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Man, I haven't seen ¶ in so long. We need to bring it back!

Kyell doesn't seem to have been talking about the UMAs, but clearly staying quiet about it hasn't stopped people liking his work and thinking it should be on the list. Perhaps another way to approach this would be for him to urge people to nominate and vote for other work? This seems like it would further the same goal of increasing the diversity of winners. (Though I guess it might be awkward with respect to his publishers.)

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Heh. Back in the 1970s, in the pre-home computer days, I had a typewriter with a European keyboard. I was so proud of being able to type ¶ and § and £ and all those symbols that nobody else around L.A. could. Today with home computers, everyone has all of them and more.

Fred Patten

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In speaking of which, I'm pleasantly surprised at the diversity of the short stories authors this year. I think it bodes well that we can get a variety of authors in there organically and not have to psudo-demand (also see: moan and gripe) about one person running the board to gather competition.

Back when I started writing years ago, one of my long term goals was to try and see if I could not break the Gold dynasty. In hindsight, yes, that's quite a whopper of a goal, and bombastic and kind of an odd thing to do so, especially since now a days I just do it for the sake of enjoyment. It's a far cheaper hobby than videogames.

But long term goals are an important stepping stone, even if they do seem oddly short sighted.

I suppose that doesn't mean that someone other than Mary will win with her nominated story, per say. But if she does, at least I can have confidence that I can call these things over a year in advance now .

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At least that's finally an admission that the UMA honors the most popular work of the year, not the work of the highest quality or merit.

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The Ursa Major Awards have always been a popular-vote award with no pretense of consideration for artistic or literary merit. This has been announced since 2001, so I don't know what you mean by "that's finally an admission that the UMA honors the most popular work of the year".

It's not exactly a secret that if the ALAA administrators could have thrown out the nominations and votes in 2009 for "Avatar" on the grounds that Big, Blue Aliens are not anthropomorphic animals, and given the award to the stop-motion "Fantastic Mr. Fox" instead, we would have done so. But "Avatar" was the clear favorite with the voters.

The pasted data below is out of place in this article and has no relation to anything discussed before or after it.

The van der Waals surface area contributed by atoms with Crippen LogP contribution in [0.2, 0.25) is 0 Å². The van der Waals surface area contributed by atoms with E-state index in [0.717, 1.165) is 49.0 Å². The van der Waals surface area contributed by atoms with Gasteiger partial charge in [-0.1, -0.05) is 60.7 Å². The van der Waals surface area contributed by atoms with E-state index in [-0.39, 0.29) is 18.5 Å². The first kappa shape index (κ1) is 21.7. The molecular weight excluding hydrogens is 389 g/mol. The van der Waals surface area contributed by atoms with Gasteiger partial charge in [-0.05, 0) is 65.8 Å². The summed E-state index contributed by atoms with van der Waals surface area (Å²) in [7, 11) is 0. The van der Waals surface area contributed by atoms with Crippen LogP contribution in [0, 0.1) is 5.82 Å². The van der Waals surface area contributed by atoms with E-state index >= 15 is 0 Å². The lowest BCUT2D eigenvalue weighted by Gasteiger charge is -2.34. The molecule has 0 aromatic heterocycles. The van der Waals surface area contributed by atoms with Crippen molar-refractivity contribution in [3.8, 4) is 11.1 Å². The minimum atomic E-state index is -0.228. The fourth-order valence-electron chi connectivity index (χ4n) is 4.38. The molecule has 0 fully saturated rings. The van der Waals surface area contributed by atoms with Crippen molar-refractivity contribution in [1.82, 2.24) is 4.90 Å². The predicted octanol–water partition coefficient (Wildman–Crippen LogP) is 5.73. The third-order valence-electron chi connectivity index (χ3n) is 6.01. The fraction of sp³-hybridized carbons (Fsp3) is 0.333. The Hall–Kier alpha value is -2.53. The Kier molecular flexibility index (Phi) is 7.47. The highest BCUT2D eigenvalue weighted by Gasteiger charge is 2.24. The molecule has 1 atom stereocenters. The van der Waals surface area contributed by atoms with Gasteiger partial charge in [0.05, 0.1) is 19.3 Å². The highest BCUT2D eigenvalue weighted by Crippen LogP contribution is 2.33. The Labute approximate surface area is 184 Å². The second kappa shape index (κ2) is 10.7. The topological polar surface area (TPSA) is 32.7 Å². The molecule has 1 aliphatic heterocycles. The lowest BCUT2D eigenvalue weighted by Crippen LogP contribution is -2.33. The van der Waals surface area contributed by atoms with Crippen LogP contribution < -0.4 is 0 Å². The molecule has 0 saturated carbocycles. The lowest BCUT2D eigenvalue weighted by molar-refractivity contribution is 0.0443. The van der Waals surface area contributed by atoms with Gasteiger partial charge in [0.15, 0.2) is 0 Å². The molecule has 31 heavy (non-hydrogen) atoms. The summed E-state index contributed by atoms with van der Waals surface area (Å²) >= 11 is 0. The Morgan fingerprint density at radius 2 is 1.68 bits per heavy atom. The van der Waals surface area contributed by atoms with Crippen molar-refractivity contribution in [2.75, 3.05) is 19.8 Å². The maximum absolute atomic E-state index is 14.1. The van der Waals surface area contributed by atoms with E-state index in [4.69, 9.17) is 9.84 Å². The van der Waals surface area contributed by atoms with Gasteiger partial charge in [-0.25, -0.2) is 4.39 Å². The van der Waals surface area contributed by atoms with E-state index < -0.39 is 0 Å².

Fred Patten

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I still think the bigger sin was the Skyrim: Dawngaurd (aka Vampire based expansion) beating Dust: An Elysian Tail.

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For anyone interested in reading my nominated works, I'm making e-books of In a Dog's World and The Necromouser and Other Magical Cats available for free through Smashwords while voting is open.

In a Dog's World
Coupon Code: CJ98M

The Necromouser & Other Magical Cats
Coupon Code: JW97Y

Also, my short story "Lunar Cavity" is available to read for free on the web-zine Deep Sky Anchor:

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Sorry that I can't offer anything for free, but I'm very proud that four of the five short fiction finalists are in my anthology "The Furry Future", trade paperback available from FurPlanet and e-book available from Bad Dog Books; and "The Furry Future" itself is an Other Literary Work finalist. Go, thou, and vote.

Fred Patten

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Thanks for that, and particularly the link to "Lunar Cavity", which I missed finding when adding links. It's in the story now.

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I was feeling guilty for not putting in links, but I thought speed was of the essence, and maybe I'd put them in later. And now you've done all the work, and I feel even guiltier. Thanks, GR!

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Got to love awards season. Free ebooks! Think I've got four now from people giving them away during nominations. I still need to actually read them though. I much prefer reading books in paperback (I don't like hardcover much. It's too heavy.) but I suppose that would be a problem to give away.

"If all mankind minus one, were of one opinion, and only one person were of the contrary opinion, mankind would be no more justified in silencing that one person, than he, if he had the power, would be justified in silencing mankind."
~John Stuart Mill~

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I shall take a look at those, thanks! I hate voting without knowing.

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Excellent! We need more informed voters.

You live in Madrid; right? Have you seen anything in Spain in the furry line that we in North America won't have seen? Any BRB animation movies? (There is supposed to be a "Dogtanian" CGI feature in production; dunno when it's supposed to be completed).

Fred Patten

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For instance, I see that volume 3 of “La saga d’Atlas & Axis” was published in France last November. It’s available internationally on Do any furs read French? Does anyone else surf the French comics websites for new French animalière bandes dessinées?

Fred Patten

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I would also be particularly interested in any Dogtanian news, for obvious reasons :)

~ Huskyteer

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Holy shit! I knew nothing about that! It's aimed at a release in late 2016. This is the latest reel by BRB Internacional: